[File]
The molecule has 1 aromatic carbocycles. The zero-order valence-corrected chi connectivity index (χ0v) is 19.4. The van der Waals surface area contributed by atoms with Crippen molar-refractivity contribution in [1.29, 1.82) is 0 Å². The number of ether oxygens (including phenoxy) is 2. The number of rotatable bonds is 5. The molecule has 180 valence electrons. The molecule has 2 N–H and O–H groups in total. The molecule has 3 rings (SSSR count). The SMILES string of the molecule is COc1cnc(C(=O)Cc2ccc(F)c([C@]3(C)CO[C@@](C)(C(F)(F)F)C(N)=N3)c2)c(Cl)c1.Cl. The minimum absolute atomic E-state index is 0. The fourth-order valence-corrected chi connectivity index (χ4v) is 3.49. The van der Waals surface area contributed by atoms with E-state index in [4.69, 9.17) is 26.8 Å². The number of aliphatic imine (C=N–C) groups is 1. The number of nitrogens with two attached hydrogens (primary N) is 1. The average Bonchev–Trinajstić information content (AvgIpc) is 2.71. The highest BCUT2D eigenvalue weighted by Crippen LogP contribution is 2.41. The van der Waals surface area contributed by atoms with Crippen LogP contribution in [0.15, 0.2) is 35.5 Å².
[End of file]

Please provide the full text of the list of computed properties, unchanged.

The molecule has 1 aromatic carbocycles. The zero-order valence-corrected chi connectivity index (χ0v) is 19.4. The van der Waals surface area contributed by atoms with Crippen molar-refractivity contribution in [1.29, 1.82) is 0 Å². The number of ether oxygens (including phenoxy) is 2. The number of rotatable bonds is 5. The molecule has 180 valence electrons. The molecule has 2 N–H and O–H groups in total. The molecule has 3 rings (SSSR count). The SMILES string of the molecule is COc1cnc(C(=O)Cc2ccc(F)c([C@]3(C)CO[C@@](C)(C(F)(F)F)C(N)=N3)c2)c(Cl)c1.Cl. The minimum absolute atomic E-state index is 0. The fourth-order valence-corrected chi connectivity index (χ4v) is 3.49. The van der Waals surface area contributed by atoms with E-state index in [4.69, 9.17) is 26.8 Å². The number of aliphatic imine (C=N–C) groups is 1. The number of nitrogens with two attached hydrogens (primary N) is 1. The average Bonchev–Trinajstić information content (AvgIpc) is 2.71. The highest BCUT2D eigenvalue weighted by Crippen LogP contribution is 2.41. The van der Waals surface area contributed by atoms with Crippen LogP contribution in [0.15, 0.2) is 35.5 Å².